Recent technological advances have made it possible to overcome these difficulties by allowing semiconductor x-ray detectors to be used to generate usable x-ray images. High quality semiconductor x-ray detectors have been known for many years, but these detectors require a very sensitive preamplifier to produce a useable signal. With recent advances in high density analog complementary metal oxide semiconductor (CMOS) integrated circuit technology and high density interconnection between semiconductor chips, the integration of thousands of these detector elements with preamplifiers on a single hybrid integrated circuit called a sensor chip is now possible. For example, Cox et al. U.S. Pat. No. 4,905,265, whose disclosure is incorporated herein by reference, discloses a semiconductor detector having an absorbing layer located between the x-rays from an object and the x-ray semiconductor sensors.
The above-mentioned disadvantages are overcome by the present invention which is an x-ray imaging system comprising an x-ray source to expose a sample, such as a breast, and a semiconductor detector to directly detect x-rays from the sample.
In another embodiment, the present invention includes a method of imaging an object, such as a breast, which comprises the steps of: (1) generating a beam of x-rays; then (2) exposing the object to the beam of x-rays; and then (3) directly detecting x-rays from the object with a semiconductor detector to form a digital image.
FIG. 1 is a schematic diagram of an embodiment of the x-ray imaging system of the present invention;
FIG. 2 is an enlarged view of the x-ray imaging system of FIG. 1;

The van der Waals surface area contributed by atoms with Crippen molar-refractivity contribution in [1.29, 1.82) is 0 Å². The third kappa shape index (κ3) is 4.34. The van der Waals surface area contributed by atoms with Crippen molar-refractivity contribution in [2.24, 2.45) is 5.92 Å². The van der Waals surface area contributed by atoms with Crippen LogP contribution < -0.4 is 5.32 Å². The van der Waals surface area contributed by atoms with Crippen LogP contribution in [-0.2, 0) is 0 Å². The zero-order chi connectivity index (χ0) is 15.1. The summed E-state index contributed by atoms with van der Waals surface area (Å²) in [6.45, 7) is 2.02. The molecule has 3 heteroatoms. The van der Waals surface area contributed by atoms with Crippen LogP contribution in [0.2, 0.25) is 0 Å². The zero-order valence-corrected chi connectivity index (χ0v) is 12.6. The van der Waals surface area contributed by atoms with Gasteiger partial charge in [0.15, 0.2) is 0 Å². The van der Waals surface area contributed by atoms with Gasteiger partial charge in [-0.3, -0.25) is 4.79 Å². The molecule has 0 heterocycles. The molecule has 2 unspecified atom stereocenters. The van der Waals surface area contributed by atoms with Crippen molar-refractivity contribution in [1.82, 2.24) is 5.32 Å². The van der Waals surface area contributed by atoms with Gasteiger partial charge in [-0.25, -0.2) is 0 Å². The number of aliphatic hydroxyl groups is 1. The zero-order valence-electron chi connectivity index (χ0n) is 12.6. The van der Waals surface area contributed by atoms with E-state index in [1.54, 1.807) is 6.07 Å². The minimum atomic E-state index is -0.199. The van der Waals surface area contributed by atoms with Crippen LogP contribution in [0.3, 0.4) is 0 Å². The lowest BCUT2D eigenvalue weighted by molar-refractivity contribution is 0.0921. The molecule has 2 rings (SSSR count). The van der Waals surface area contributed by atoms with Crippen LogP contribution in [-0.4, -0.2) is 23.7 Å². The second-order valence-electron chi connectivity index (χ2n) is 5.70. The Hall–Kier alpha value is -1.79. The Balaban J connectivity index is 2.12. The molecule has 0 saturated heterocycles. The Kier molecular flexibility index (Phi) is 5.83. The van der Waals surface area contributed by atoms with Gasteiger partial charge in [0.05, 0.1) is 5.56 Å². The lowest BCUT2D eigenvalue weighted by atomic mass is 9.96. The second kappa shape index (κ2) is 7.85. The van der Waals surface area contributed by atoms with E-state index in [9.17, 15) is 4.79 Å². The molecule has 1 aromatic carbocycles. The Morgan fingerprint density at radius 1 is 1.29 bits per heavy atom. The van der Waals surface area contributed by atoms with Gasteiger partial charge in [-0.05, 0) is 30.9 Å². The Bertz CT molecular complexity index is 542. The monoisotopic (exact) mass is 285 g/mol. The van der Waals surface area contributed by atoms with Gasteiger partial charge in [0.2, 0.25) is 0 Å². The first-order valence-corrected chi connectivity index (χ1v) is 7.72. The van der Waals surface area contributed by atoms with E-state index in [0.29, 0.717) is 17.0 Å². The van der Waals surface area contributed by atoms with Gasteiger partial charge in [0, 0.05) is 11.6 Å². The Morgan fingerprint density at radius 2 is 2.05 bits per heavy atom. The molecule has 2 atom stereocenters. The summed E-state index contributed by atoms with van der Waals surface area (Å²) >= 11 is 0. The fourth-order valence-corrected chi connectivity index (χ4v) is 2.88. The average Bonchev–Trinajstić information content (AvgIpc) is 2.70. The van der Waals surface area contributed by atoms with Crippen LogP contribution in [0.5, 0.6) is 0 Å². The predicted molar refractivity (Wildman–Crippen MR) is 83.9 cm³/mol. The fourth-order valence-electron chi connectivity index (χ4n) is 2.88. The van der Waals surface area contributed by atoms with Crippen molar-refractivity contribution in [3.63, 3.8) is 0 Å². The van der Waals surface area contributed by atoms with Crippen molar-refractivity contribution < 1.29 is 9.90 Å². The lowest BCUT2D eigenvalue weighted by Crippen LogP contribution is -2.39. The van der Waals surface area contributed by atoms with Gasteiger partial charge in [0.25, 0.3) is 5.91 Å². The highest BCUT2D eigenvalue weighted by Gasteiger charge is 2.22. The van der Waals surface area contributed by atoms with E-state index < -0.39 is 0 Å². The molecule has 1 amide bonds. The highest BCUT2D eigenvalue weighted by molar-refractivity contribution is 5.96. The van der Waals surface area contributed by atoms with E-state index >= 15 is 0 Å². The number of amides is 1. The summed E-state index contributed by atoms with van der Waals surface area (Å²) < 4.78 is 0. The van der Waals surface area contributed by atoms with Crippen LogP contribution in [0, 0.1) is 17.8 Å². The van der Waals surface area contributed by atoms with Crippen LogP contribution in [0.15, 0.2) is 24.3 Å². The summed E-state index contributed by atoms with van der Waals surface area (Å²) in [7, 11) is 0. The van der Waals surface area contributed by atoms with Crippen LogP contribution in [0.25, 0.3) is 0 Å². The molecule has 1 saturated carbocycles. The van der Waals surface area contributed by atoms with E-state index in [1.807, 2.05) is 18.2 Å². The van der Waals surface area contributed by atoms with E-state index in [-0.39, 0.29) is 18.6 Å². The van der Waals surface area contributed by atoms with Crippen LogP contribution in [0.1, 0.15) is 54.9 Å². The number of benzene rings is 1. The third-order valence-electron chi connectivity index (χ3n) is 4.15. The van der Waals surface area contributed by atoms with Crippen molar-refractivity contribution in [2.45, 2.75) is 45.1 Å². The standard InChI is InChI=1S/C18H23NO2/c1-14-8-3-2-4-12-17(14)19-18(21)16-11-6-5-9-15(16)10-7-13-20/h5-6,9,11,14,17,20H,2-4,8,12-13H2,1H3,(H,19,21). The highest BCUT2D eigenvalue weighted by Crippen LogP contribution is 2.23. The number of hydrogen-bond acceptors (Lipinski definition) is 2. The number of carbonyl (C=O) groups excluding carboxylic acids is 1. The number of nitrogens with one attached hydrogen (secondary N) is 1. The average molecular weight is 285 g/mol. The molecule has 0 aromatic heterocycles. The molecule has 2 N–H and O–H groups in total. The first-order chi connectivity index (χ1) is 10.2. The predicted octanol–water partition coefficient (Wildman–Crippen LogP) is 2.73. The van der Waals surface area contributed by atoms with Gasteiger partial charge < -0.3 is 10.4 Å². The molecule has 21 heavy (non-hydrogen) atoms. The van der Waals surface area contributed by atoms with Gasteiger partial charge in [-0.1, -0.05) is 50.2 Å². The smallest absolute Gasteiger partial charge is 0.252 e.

FIG. 3 is an exploded view of a sensor chip to be used in the embodiment of FIG. 1, and FIG. 3a illustrates the metal bumps between the detector layer and readout chip; and
FIG. 4 is a view of a single row of a detector array to be used in the x-ray imaging system of FIG. 1, and FIG. 4a illustrates one sensor chip used in the array.
It has now been discovered how to develop digital x-ray imaging systems or Computed Radiography (CR) using semi-conductor radiation sensors with higher sensitivity, wide dynamic range and employing image processing technologies, which promise unmatched performance and benefits over the screen-film mammography.
The advantages of such a digital x-ray imaging system are illustrated in Table 1 below which compares the attributes of x-ray film imaging with the present invention.
TABLE 1______________________________________Comparison of Screen-Film andPresent Invention's Design Features Screen-Film Invention______________________________________Image Receptor Photographic Film Semiconductor SensorsOutput Image Shadowgram DigitalImage Storage Photographic Film Magnetic/Optical DiskRadiation 110 mRad (with <16 mRadDose/Mammogram grid)Image Resolution 15 lp/mm 10-20 lp/mmImage Contrast No YesEnhancementColor/Gray Scales No YesEdge Enhancement No YesScatter/Mottle Yes NoNoiseMotion Blurring Minimal MinimalOperating Costs High Low______________________________________
It has been discovered that the present invention produces many advantages over prior art x-ray imaging systems.